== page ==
'Jam satis terris nivis atque dirce Grandinis misit Pater, et rubente,'
'Non ebur neque aureum Mea renidet in dono lacu ar,' etc.
"Any 'swimmer in the falls' in my days would have swum the Hellespont, and thought nothing of the matter. I swam from Ludlam's Wharf to Warwick (six miles), in a hot June sun, against one of the strongest tides ever known in the river. It would have been a feat comparatively easy to swim twenty miles in still water. I would not think much," Poe added in a strain of exaggeration not unusual with him, "of attempting to swim the British Channel from Dover to Calais."
"While at the academy in Richmond, he one day accompanied a schoolmate to his home, where he saw, for the first time, Mrs. Helen Stannard, the mother of his young friend. This lady, on entering the room, took his hands and spoke some gentle and gracious words of welcome, which so penetrated the sensitive heart of the orphan boy as to deprive him of the power of speech, and for a time almost of consciousness itself. He returned home in a dream, with but one thought, one hope in life —to hear again the sweet and gracious words that had made the desolate world so beautiful to him, and filled his lonely heart with the oppression of a new joy. This lady afterwards became the confidant of all his boyish sorrows, and hers was the one redeeming influence that saved and guided him in the earlier days of his turbulent and passionate youth."
"He entered the schools of ancient and modern languages, attending the lectures on Latin, Greek, French, Spanish, and Italian. I was a member of the last three classes," says Mr. William Wertenbaker, the recently deceased librarian, "and can testify that he was tolerably regular in his attendance, and a successful student, having obtained distinction at the final examination in Latin and French, and this was at that time the highest honor a student could obtain. The present regulations in regard to degrees had not then been adopted. Under existing regulations, he would have graduated in the two languages above-named, and have been entitled to diplomas."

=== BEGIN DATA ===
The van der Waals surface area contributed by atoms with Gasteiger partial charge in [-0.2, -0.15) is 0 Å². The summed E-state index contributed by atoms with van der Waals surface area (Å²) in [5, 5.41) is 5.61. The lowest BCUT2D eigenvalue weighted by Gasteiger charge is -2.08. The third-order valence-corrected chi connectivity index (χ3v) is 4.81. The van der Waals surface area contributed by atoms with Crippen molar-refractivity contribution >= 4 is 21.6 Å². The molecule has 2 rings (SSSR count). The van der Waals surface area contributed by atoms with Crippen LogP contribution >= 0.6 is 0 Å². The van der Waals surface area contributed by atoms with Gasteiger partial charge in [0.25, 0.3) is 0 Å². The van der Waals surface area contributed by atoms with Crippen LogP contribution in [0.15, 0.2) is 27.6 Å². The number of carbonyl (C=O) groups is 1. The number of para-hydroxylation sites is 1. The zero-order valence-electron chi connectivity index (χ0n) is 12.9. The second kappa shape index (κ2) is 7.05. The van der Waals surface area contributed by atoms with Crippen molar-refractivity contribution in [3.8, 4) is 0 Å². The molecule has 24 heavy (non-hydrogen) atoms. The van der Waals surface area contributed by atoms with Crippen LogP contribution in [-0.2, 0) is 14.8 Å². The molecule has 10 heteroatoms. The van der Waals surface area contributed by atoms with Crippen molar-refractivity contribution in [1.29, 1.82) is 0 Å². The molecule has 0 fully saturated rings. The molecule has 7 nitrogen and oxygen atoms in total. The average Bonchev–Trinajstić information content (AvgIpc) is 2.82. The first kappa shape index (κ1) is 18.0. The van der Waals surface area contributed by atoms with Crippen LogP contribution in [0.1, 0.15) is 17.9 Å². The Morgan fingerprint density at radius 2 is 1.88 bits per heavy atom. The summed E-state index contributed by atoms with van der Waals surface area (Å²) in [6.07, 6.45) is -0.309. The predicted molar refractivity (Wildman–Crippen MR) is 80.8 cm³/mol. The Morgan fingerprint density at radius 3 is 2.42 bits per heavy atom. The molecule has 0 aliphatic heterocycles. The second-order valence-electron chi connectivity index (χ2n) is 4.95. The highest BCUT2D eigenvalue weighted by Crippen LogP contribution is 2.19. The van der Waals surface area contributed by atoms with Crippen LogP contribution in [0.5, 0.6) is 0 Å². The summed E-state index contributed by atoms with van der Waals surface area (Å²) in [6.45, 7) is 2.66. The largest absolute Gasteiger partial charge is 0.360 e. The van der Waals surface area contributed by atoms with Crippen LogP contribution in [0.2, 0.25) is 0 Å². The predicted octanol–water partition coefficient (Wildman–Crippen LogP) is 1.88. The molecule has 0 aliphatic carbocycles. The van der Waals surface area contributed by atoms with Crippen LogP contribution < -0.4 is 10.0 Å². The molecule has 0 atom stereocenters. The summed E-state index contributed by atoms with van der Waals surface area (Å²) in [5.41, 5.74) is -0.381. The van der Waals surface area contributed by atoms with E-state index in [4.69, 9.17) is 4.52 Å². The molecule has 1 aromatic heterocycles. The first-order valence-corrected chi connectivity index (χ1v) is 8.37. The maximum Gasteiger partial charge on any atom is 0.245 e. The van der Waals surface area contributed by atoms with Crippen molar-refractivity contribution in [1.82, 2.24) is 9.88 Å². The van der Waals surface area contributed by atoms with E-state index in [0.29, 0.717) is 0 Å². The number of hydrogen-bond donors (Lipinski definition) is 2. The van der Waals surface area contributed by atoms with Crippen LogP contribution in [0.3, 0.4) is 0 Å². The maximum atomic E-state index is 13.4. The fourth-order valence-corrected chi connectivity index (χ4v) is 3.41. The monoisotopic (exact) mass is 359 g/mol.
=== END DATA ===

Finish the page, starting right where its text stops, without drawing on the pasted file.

"I was acquainted, with him, but that is about all. My impression was, and is, that no one could say that he knew him. He wore a melancholy face always, and even his smile—for I do not ever remember to have seen him laugh— seemed to be forced. When he engaged sometimes with others in athletic exercises, in which, so far as high or long jumping, I believe he excelled all the rest, Poe, with the same ever sad face, appeared to participate in what was amusement to the others more as a task than sport."
"As librarian I had frequent official intercourse with Poe, but it was at or near the close of the session before I met him in the social circle. After spending an evening together at a private house he invited me, on our return, into his room. It was a cold night in December, and his fire having gone pretty nearly out, by the aid of some tallow candles, and the fragments of a small table which he broke up for the purpose, he soon rekindled it, and by its comfortable blaze I spent a very pleasant hour with him. On this occasion he spoke with regret of the large amount of money he had wasted, and of the debts he had contracted during the session. If my memory be not at fault, he estimated his indebtedness at $2,000 and, though they were gaming debts, he was earnest and emphatic in the declaration that he was bound by honor to pay them at the earliest opportunity."